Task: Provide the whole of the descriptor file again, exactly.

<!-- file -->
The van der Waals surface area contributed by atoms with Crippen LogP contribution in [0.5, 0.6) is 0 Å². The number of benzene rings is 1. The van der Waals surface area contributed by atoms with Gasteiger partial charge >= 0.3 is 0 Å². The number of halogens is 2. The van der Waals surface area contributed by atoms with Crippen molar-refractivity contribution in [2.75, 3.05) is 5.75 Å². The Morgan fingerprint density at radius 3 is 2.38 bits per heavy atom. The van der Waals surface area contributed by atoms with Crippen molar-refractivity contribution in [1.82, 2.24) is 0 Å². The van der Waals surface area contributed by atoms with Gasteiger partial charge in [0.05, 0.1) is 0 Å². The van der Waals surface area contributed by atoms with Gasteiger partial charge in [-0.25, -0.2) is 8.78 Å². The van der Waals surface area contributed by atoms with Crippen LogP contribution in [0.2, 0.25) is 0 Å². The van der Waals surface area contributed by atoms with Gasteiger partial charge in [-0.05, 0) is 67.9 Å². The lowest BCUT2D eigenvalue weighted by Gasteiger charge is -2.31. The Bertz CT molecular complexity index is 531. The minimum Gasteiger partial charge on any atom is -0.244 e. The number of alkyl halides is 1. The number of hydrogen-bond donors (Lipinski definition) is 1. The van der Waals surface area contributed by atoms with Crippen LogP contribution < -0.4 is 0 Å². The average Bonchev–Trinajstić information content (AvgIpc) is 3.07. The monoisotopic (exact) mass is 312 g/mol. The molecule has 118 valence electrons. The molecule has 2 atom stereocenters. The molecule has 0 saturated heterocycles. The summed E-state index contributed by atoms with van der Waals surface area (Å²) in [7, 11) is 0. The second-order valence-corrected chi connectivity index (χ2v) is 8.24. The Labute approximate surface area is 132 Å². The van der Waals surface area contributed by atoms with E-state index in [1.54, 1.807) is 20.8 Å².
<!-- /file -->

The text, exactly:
The van der Waals surface area contributed by atoms with Crippen LogP contribution in [0.5, 0.6) is 0 Å². The number of benzene rings is 1. The van der Waals surface area contributed by atoms with Gasteiger partial charge >= 0.3 is 0 Å². The number of halogens is 2. The van der Waals surface area contributed by atoms with Crippen molar-refractivity contribution in [2.75, 3.05) is 5.75 Å². The Morgan fingerprint density at radius 3 is 2.38 bits per heavy atom. The van der Waals surface area contributed by atoms with Crippen molar-refractivity contribution in [1.82, 2.24) is 0 Å². The van der Waals surface area contributed by atoms with Gasteiger partial charge in [0.05, 0.1) is 0 Å². The van der Waals surface area contributed by atoms with Gasteiger partial charge in [-0.25, -0.2) is 8.78 Å². The van der Waals surface area contributed by atoms with Crippen LogP contribution in [0.2, 0.25) is 0 Å². The van der Waals surface area contributed by atoms with Gasteiger partial charge in [-0.05, 0) is 67.9 Å². The lowest BCUT2D eigenvalue weighted by Gasteiger charge is -2.31. The Bertz CT molecular complexity index is 531. The minimum Gasteiger partial charge on any atom is -0.244 e. The number of alkyl halides is 1. The number of hydrogen-bond donors (Lipinski definition) is 1. The van der Waals surface area contributed by atoms with Crippen LogP contribution < -0.4 is 0 Å². The average Bonchev–Trinajstić information content (AvgIpc) is 3.07. The monoisotopic (exact) mass is 312 g/mol. The molecule has 118 valence electrons. The molecule has 2 atom stereocenters. The molecule has 0 saturated heterocycles. The summed E-state index contributed by atoms with van der Waals surface area (Å²) in [7, 11) is 0. The second-order valence-corrected chi connectivity index (χ2v) is 8.24. The Labute approximate surface area is 132 Å². The van der Waals surface area contributed by atoms with E-state index in [1.54, 1.807) is 20.8 Å².